Catheter ablation is a non-surgical technique used to pinpoint and interrupt specific abnormal heart rhythms (arrhythmias). State-of-the-art mapping equipment is used to generate 3-D images of the heart’s chambers to locate the area causing the arrhythmia. This helps physicians to determine if catheter ablation is a treatment option. In many cases, this option is preferable to medications with side effects.
The ablation is performed by a cardiac electrophysiologist. A thin plastic tube—called a catheter—with an electrode tip is inserted into a blood vessel in your arm, groin, or neck. Using high-resolution fluoroscopic (X-ray) video and film equipment, the catheter is guided through to the heart. The electrode delivers energy through the catheter to create a lesion or scar to destroy (ablate) the location of the electrical cells of the heart that are causing the arrhythmia. This procedure is performed in a cardiovascular catheterization laboratory, with local anesthesia. An IV (intravenous line) into your arm or hand will provide you with medication to make the procedure as comfortable as possible.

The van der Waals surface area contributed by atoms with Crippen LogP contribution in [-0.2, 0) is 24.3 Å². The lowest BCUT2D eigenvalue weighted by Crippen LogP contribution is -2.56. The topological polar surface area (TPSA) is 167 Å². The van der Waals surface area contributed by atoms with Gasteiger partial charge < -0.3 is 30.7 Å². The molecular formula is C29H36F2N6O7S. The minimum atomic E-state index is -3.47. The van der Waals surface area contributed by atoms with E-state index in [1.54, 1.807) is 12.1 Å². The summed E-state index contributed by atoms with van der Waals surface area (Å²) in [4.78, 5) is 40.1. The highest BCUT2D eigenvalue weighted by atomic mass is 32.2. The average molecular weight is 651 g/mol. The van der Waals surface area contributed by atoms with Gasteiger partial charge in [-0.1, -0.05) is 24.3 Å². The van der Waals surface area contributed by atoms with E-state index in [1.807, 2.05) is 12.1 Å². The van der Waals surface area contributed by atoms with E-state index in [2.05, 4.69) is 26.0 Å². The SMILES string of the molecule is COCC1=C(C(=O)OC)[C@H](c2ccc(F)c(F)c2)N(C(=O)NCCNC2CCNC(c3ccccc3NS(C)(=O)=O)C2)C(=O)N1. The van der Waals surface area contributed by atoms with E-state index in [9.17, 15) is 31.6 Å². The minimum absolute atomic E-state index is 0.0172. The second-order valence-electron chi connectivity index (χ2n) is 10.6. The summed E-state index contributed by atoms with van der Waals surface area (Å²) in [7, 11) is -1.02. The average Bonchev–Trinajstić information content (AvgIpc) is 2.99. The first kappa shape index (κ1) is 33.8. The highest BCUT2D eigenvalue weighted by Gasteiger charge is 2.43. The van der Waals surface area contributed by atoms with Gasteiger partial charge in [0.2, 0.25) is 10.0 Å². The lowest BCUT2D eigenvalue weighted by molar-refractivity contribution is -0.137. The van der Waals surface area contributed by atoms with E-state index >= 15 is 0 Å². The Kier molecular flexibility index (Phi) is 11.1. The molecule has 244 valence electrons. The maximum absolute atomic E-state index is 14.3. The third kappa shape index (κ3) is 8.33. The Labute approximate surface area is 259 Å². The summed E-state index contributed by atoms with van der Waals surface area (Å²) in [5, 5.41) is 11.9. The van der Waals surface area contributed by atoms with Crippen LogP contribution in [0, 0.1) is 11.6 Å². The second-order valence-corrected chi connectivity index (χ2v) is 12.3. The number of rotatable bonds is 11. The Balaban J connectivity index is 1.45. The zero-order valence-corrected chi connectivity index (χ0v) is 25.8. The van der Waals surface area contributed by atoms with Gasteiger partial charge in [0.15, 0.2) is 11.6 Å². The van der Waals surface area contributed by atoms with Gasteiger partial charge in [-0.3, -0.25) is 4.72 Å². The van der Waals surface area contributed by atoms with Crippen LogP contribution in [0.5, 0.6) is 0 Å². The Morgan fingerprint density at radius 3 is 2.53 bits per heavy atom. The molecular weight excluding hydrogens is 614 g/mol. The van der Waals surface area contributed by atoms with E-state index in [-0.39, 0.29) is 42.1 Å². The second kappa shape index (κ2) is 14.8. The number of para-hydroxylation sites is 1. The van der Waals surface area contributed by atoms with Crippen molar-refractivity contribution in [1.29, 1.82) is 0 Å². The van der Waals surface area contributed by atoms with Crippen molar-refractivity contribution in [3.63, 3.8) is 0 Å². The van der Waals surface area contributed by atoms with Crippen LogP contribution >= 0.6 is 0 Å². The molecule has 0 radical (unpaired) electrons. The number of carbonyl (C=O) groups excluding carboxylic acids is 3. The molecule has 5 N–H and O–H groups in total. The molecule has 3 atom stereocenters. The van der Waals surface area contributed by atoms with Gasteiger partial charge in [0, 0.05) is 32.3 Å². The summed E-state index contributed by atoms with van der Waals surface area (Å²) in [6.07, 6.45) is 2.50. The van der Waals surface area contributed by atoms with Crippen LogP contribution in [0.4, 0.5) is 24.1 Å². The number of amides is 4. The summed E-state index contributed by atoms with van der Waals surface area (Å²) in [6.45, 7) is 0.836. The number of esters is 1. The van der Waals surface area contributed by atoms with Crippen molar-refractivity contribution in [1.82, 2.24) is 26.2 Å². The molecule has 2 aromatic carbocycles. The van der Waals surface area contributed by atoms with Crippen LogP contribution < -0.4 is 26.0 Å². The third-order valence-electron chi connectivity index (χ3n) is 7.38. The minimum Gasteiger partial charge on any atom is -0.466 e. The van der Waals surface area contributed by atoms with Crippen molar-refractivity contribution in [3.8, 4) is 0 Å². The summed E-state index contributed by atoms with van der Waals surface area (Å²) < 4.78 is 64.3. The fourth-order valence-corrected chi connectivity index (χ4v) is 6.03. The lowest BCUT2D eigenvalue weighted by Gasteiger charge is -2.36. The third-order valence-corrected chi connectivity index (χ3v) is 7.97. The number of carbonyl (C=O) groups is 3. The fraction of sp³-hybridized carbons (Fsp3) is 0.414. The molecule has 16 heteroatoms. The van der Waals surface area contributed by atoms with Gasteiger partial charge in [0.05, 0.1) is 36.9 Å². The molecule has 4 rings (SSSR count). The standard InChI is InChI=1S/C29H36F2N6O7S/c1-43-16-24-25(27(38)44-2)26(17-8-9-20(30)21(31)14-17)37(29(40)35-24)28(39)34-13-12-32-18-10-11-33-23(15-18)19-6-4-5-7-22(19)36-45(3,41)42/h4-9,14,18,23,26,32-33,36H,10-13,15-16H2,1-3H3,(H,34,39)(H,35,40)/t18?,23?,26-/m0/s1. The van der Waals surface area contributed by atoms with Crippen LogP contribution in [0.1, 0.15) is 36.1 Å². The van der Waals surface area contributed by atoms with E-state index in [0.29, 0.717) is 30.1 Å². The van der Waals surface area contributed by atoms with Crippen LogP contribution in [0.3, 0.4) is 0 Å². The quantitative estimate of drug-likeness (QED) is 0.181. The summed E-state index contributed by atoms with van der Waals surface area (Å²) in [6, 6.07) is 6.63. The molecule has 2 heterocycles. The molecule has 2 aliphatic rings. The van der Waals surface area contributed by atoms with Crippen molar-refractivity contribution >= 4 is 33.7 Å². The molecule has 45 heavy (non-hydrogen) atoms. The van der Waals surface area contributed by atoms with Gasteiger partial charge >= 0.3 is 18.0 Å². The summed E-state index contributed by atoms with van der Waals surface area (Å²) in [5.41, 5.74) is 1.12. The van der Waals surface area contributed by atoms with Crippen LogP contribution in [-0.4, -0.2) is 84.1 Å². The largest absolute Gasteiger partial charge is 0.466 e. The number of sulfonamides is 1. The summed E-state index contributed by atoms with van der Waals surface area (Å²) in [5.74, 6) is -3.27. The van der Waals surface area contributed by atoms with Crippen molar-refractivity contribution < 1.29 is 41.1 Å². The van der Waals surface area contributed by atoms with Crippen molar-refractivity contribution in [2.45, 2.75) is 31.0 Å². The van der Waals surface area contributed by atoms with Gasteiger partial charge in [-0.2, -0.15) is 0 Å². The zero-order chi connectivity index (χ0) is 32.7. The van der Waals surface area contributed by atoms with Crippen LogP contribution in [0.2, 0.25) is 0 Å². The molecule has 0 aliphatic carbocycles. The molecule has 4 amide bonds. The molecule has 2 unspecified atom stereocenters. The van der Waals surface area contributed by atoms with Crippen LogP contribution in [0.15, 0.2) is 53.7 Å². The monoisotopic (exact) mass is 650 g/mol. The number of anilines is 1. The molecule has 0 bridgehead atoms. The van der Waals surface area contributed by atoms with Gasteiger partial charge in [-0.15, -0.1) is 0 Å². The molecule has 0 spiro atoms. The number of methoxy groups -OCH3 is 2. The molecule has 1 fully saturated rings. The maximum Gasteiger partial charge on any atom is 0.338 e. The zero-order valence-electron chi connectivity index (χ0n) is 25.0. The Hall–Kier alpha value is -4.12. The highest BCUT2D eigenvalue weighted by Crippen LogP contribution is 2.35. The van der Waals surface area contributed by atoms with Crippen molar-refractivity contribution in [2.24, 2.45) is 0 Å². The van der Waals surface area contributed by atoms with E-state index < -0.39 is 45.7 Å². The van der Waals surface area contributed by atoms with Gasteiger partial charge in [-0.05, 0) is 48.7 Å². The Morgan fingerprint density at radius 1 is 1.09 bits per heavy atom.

Patient Guides: Preparing for Cardiac and Peripheral Catheterization
MemorialCare Heart and Vascular Institute specializes in minimally invasive heart procedures. With these innovative techniques, patients benefit from fewer complications, less scarring, greater comfort and faster recoveries. Distinguished as a leading heart and vascular institute.
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